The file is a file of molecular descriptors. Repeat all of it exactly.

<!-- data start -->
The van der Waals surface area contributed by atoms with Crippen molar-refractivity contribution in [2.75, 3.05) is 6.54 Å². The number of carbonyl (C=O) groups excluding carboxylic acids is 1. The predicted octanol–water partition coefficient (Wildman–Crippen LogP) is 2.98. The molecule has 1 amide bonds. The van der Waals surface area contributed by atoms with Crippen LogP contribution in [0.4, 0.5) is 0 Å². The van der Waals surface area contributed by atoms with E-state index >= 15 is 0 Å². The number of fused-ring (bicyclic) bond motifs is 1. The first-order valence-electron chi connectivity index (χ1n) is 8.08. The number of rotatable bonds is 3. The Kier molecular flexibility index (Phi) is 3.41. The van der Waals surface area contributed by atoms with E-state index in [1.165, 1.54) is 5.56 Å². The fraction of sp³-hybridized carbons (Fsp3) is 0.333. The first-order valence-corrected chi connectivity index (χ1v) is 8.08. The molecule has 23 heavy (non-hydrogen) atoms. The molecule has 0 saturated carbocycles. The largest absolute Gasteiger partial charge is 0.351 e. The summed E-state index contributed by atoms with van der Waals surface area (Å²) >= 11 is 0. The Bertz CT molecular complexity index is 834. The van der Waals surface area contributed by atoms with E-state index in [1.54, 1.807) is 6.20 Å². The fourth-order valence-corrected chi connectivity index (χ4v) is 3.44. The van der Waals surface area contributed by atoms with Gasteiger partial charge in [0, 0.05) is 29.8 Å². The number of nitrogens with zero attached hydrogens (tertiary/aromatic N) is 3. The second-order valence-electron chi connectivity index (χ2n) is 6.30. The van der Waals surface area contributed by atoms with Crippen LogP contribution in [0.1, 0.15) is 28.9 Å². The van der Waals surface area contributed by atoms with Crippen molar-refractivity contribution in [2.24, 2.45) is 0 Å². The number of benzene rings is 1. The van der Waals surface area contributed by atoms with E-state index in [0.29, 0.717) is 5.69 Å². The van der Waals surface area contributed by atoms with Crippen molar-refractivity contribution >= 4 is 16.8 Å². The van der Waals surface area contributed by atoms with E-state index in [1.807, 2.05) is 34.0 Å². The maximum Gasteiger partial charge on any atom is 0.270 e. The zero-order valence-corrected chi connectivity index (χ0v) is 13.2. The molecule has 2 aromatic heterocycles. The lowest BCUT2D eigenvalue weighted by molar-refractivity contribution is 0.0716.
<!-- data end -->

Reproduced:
The van der Waals surface area contributed by atoms with Crippen molar-refractivity contribution in [2.75, 3.05) is 6.54 Å². The number of carbonyl (C=O) groups excluding carboxylic acids is 1. The predicted octanol–water partition coefficient (Wildman–Crippen LogP) is 2.98. The molecule has 1 amide bonds. The van der Waals surface area contributed by atoms with Crippen LogP contribution in [0.4, 0.5) is 0 Å². The van der Waals surface area contributed by atoms with E-state index >= 15 is 0 Å². The number of fused-ring (bicyclic) bond motifs is 1. The first-order valence-electron chi connectivity index (χ1n) is 8.08. The number of rotatable bonds is 3. The Kier molecular flexibility index (Phi) is 3.41. The van der Waals surface area contributed by atoms with E-state index in [1.165, 1.54) is 5.56 Å². The fraction of sp³-hybridized carbons (Fsp3) is 0.333. The first-order valence-corrected chi connectivity index (χ1v) is 8.08. The molecule has 23 heavy (non-hydrogen) atoms. The molecule has 0 saturated carbocycles. The largest absolute Gasteiger partial charge is 0.351 e. The summed E-state index contributed by atoms with van der Waals surface area (Å²) >= 11 is 0. The Bertz CT molecular complexity index is 834. The van der Waals surface area contributed by atoms with E-state index in [1.54, 1.807) is 6.20 Å². The fourth-order valence-corrected chi connectivity index (χ4v) is 3.44. The van der Waals surface area contributed by atoms with Gasteiger partial charge in [0, 0.05) is 29.8 Å². The number of nitrogens with zero attached hydrogens (tertiary/aromatic N) is 3. The second-order valence-electron chi connectivity index (χ2n) is 6.30. The van der Waals surface area contributed by atoms with Crippen LogP contribution in [0.1, 0.15) is 28.9 Å². The van der Waals surface area contributed by atoms with Crippen molar-refractivity contribution in [2.24, 2.45) is 0 Å². The number of benzene rings is 1. The van der Waals surface area contributed by atoms with E-state index in [0.29, 0.717) is 5.69 Å². The van der Waals surface area contributed by atoms with Crippen molar-refractivity contribution >= 4 is 16.8 Å². The van der Waals surface area contributed by atoms with E-state index in [1.807, 2.05) is 34.0 Å². The maximum Gasteiger partial charge on any atom is 0.270 e. The zero-order valence-corrected chi connectivity index (χ0v) is 13.2. The molecule has 2 aromatic heterocycles. The lowest BCUT2D eigenvalue weighted by molar-refractivity contribution is 0.0716.